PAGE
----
It turns out Magna Light won Saturday’s Grade II Sanford at Saratoga Race Course after all — for now, anyway.
The New York State Gaming Commission today declared Magna Light and Uncle Vinny co-winners of the race while it rules on a protest filed by Magna Light owner Michael Dubb.
Magna Light finished three-quarters of a length ahead of Uncle Vinny, but the stewards determined Magna Light cost Percolator, who finished third, a chance for second. Uncle Vinny was declared the winner; Magna Light was disqualified as winner and dropped to third.
Don Lucarelli of Duanesburg, co-managing partner of Starlight Racing, owners of Uncle Vinny, said today this type of protest is unique.
“I’ve never, never seen it before, disputing what is the opinion of the governing body that is supposed to look at these things,” he said. “If [Dubb] feels he needs to do it, go ahead and do it.
“My personal opinion is he’s taken it too far. I can [still] respect the decision because he has the right.”
Dubb could not immediately be reached.
Magna Light was the best horse as he led the field toward the wire in Saturday’s feature, but his sudden zigzagging cost him the race by disqualification, giving it to Starlight’s Uncle Vinny.
Dubb was quoted in media reports after the race that the disqualification was the result in part of bias against his horse’s trainer, Rudy Rodriguez, perhaps because he is Mexican. Dubb is a member of the New York Racing Association Board of Directors.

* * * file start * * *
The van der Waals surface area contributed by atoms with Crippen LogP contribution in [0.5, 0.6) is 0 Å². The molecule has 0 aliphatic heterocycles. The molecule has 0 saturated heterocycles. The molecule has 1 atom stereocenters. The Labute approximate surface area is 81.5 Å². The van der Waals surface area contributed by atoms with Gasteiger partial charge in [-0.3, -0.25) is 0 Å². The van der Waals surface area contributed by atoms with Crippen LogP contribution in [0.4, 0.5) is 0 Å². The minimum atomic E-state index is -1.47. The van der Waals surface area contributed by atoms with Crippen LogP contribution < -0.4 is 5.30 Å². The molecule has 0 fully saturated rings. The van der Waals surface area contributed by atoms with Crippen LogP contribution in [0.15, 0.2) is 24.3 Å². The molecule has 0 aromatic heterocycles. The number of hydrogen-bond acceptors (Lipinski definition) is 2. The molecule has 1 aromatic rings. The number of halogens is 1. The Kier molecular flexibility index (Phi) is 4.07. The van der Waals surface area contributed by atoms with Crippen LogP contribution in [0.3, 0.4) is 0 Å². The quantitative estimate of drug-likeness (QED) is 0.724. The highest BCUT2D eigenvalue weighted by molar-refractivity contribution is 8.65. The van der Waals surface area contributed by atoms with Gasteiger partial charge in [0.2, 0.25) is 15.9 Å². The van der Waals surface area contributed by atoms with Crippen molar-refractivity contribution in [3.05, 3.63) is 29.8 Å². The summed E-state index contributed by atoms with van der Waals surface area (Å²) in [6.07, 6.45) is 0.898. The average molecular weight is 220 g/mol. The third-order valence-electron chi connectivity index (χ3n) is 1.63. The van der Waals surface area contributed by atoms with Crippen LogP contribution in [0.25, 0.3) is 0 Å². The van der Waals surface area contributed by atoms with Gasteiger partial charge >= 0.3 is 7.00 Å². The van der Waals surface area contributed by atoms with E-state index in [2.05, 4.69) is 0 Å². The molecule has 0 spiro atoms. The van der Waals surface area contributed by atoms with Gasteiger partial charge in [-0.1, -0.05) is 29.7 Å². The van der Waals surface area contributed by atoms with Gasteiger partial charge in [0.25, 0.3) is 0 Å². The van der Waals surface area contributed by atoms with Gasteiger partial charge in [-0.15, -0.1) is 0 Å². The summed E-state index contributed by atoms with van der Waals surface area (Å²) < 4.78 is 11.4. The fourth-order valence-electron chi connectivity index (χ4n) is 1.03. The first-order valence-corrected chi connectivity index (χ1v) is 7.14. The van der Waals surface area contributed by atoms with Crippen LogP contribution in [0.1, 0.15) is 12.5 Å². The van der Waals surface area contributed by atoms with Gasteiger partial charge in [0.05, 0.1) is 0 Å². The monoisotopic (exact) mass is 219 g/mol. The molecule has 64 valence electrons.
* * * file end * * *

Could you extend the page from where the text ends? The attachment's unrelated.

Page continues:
“I think the words were in poor judgment,” Lucarelli said, “but everybody has their moments.”
Now the Gaming Commission is putting the final results of the race on hold.
“Horses Uncle Vinny and Magna Light are both declared winners until this case is adjudicated by the New York State Gaming Commission,” the agency said in a release.
Magna Light, ridden by Jose Ortiz, led from gate to wire, with a sharp move laterally to his right inside the eighth pole. He was so well clear of the field that everyone behind him maintained a straight line, including Uncle Vinny and jockey John Velazquez on the outside. Magna Light couldn’t keep it straight, though, and ducked back toward the rail, at which point Percolator was in the vicinity.
There was a steward’s inquiry as well as an objection lodged by Kendrick Carmouche on Percolator. It took a few minutes before the ruling dropped Magna Light to third.
“I thought they were going to look at it, but not take it down,” Rodriguez said after the race.
Lucarelli, while defending Dubb’s right to file a protest, said it does not bode well for horse racing, especially since Dubb is a NYRA board member.
“I don’t think he should be doing it — for the sport,” he said today.